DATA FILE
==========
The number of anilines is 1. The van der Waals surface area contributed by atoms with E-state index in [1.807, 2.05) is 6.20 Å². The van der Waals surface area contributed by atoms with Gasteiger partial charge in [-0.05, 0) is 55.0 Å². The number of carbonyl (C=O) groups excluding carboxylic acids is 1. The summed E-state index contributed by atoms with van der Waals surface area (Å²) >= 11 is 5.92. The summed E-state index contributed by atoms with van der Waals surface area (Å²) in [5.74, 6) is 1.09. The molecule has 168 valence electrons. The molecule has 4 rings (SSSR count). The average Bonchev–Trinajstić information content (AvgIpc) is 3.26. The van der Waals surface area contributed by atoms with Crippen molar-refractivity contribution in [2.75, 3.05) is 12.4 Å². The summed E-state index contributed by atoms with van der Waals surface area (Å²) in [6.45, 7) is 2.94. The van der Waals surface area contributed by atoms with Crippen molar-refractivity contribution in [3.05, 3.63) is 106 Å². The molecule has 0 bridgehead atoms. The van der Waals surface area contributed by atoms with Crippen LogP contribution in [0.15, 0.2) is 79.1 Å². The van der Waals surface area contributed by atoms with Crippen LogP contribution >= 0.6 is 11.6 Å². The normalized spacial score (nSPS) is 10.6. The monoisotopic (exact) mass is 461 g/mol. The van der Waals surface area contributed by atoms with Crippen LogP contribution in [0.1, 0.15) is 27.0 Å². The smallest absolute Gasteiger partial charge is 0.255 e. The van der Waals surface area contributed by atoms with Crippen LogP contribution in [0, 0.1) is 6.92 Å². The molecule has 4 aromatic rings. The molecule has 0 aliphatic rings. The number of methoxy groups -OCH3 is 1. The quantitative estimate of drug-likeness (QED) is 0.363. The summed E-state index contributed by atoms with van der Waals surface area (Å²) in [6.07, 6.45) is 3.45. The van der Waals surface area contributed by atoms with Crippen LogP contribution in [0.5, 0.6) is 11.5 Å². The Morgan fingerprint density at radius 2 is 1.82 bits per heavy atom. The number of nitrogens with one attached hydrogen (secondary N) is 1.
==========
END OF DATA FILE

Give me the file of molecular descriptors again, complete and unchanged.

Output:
The number of anilines is 1. The van der Waals surface area contributed by atoms with E-state index in [1.807, 2.05) is 6.20 Å². The van der Waals surface area contributed by atoms with Gasteiger partial charge in [-0.05, 0) is 55.0 Å². The number of carbonyl (C=O) groups excluding carboxylic acids is 1. The summed E-state index contributed by atoms with van der Waals surface area (Å²) >= 11 is 5.92. The summed E-state index contributed by atoms with van der Waals surface area (Å²) in [5.74, 6) is 1.09. The molecule has 168 valence electrons. The molecule has 4 rings (SSSR count). The average Bonchev–Trinajstić information content (AvgIpc) is 3.26. The van der Waals surface area contributed by atoms with Crippen molar-refractivity contribution in [2.75, 3.05) is 12.4 Å². The summed E-state index contributed by atoms with van der Waals surface area (Å²) in [6.45, 7) is 2.94. The van der Waals surface area contributed by atoms with Crippen molar-refractivity contribution in [3.05, 3.63) is 106 Å². The molecule has 0 bridgehead atoms. The van der Waals surface area contributed by atoms with Crippen LogP contribution in [0.15, 0.2) is 79.1 Å². The van der Waals surface area contributed by atoms with Crippen LogP contribution >= 0.6 is 11.6 Å². The normalized spacial score (nSPS) is 10.6. The monoisotopic (exact) mass is 461 g/mol. The van der Waals surface area contributed by atoms with Crippen LogP contribution in [0.1, 0.15) is 27.0 Å². The smallest absolute Gasteiger partial charge is 0.255 e. The van der Waals surface area contributed by atoms with Crippen LogP contribution in [0, 0.1) is 6.92 Å². The molecule has 4 aromatic rings. The molecule has 0 aliphatic rings. The number of methoxy groups -OCH3 is 1. The quantitative estimate of drug-likeness (QED) is 0.363. The summed E-state index contributed by atoms with van der Waals surface area (Å²) in [6.07, 6.45) is 3.45. The van der Waals surface area contributed by atoms with Crippen LogP contribution in [0.5, 0.6) is 11.5 Å². The Morgan fingerprint density at radius 2 is 1.82 bits per heavy atom. The number of nitrogens with one attached hydrogen (secondary N) is 1.